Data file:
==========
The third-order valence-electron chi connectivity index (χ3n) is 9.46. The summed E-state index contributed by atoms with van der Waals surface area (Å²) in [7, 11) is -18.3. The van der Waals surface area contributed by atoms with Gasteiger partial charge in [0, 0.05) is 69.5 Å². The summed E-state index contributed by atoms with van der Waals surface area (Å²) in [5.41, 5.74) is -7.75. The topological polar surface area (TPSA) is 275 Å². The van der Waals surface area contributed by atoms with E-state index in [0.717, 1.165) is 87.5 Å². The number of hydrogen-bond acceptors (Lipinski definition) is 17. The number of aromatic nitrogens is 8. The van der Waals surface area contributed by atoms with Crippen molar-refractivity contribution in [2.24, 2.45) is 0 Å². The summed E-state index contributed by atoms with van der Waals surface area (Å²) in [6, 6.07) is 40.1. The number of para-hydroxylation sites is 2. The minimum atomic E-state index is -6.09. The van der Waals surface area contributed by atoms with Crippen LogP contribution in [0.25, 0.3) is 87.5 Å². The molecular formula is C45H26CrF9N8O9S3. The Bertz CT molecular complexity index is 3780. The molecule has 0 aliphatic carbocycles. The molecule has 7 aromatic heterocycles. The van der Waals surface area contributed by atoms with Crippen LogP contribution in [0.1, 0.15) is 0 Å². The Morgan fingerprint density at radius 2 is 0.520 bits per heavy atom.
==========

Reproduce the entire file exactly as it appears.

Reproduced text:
The third-order valence-electron chi connectivity index (χ3n) is 9.46. The summed E-state index contributed by atoms with van der Waals surface area (Å²) in [7, 11) is -18.3. The van der Waals surface area contributed by atoms with Gasteiger partial charge in [0, 0.05) is 69.5 Å². The summed E-state index contributed by atoms with van der Waals surface area (Å²) in [5.41, 5.74) is -7.75. The topological polar surface area (TPSA) is 275 Å². The van der Waals surface area contributed by atoms with E-state index in [0.717, 1.165) is 87.5 Å². The number of hydrogen-bond acceptors (Lipinski definition) is 17. The number of aromatic nitrogens is 8. The van der Waals surface area contributed by atoms with Crippen molar-refractivity contribution in [2.24, 2.45) is 0 Å². The summed E-state index contributed by atoms with van der Waals surface area (Å²) in [6, 6.07) is 40.1. The number of para-hydroxylation sites is 2. The minimum atomic E-state index is -6.09. The van der Waals surface area contributed by atoms with Crippen LogP contribution in [0.25, 0.3) is 87.5 Å². The molecular formula is C45H26CrF9N8O9S3. The Bertz CT molecular complexity index is 3780. The molecule has 0 aliphatic carbocycles. The molecule has 7 aromatic heterocycles. The van der Waals surface area contributed by atoms with Crippen LogP contribution in [0.1, 0.15) is 0 Å². The Morgan fingerprint density at radius 2 is 0.520 bits per heavy atom.